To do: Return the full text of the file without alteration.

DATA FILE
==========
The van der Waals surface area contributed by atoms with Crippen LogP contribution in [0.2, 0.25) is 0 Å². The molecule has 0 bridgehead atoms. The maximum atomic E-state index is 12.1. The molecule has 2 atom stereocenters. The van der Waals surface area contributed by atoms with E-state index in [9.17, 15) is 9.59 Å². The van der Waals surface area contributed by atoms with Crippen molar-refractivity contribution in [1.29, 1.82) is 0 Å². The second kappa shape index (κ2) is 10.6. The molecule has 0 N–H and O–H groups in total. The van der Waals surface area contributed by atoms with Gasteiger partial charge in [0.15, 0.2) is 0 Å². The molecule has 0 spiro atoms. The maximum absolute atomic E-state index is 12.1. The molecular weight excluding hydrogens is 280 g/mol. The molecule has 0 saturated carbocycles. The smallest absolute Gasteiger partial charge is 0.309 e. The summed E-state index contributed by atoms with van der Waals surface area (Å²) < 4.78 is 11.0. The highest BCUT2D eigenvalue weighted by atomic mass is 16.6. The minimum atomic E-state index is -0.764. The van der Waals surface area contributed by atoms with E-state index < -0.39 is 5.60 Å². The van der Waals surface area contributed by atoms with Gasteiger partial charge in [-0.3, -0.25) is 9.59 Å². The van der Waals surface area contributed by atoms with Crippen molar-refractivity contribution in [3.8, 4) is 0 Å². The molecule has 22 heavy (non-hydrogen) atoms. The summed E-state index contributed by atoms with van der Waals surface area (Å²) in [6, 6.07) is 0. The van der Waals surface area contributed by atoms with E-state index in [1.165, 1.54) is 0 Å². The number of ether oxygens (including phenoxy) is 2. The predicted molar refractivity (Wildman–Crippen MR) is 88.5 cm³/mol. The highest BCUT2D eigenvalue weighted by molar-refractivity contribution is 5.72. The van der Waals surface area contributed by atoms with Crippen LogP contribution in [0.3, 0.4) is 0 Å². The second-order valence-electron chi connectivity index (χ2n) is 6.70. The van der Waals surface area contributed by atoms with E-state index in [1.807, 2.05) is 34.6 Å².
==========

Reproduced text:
The van der Waals surface area contributed by atoms with Crippen LogP contribution in [0.2, 0.25) is 0 Å². The molecule has 0 bridgehead atoms. The maximum atomic E-state index is 12.1. The molecule has 2 atom stereocenters. The van der Waals surface area contributed by atoms with E-state index in [9.17, 15) is 9.59 Å². The van der Waals surface area contributed by atoms with Crippen molar-refractivity contribution in [1.29, 1.82) is 0 Å². The second kappa shape index (κ2) is 10.6. The molecule has 0 N–H and O–H groups in total. The van der Waals surface area contributed by atoms with Gasteiger partial charge in [0.15, 0.2) is 0 Å². The molecule has 0 spiro atoms. The maximum absolute atomic E-state index is 12.1. The molecular weight excluding hydrogens is 280 g/mol. The molecule has 0 saturated carbocycles. The smallest absolute Gasteiger partial charge is 0.309 e. The summed E-state index contributed by atoms with van der Waals surface area (Å²) < 4.78 is 11.0. The highest BCUT2D eigenvalue weighted by atomic mass is 16.6. The minimum atomic E-state index is -0.764. The van der Waals surface area contributed by atoms with E-state index < -0.39 is 5.60 Å². The van der Waals surface area contributed by atoms with Gasteiger partial charge in [-0.3, -0.25) is 9.59 Å². The van der Waals surface area contributed by atoms with Crippen molar-refractivity contribution in [3.8, 4) is 0 Å². The molecule has 22 heavy (non-hydrogen) atoms. The summed E-state index contributed by atoms with van der Waals surface area (Å²) in [6, 6.07) is 0. The van der Waals surface area contributed by atoms with E-state index in [1.165, 1.54) is 0 Å². The number of ether oxygens (including phenoxy) is 2. The predicted molar refractivity (Wildman–Crippen MR) is 88.5 cm³/mol. The highest BCUT2D eigenvalue weighted by molar-refractivity contribution is 5.72. The van der Waals surface area contributed by atoms with Crippen LogP contribution in [0.3, 0.4) is 0 Å². The second-order valence-electron chi connectivity index (χ2n) is 6.70. The van der Waals surface area contributed by atoms with E-state index in [1.807, 2.05) is 34.6 Å².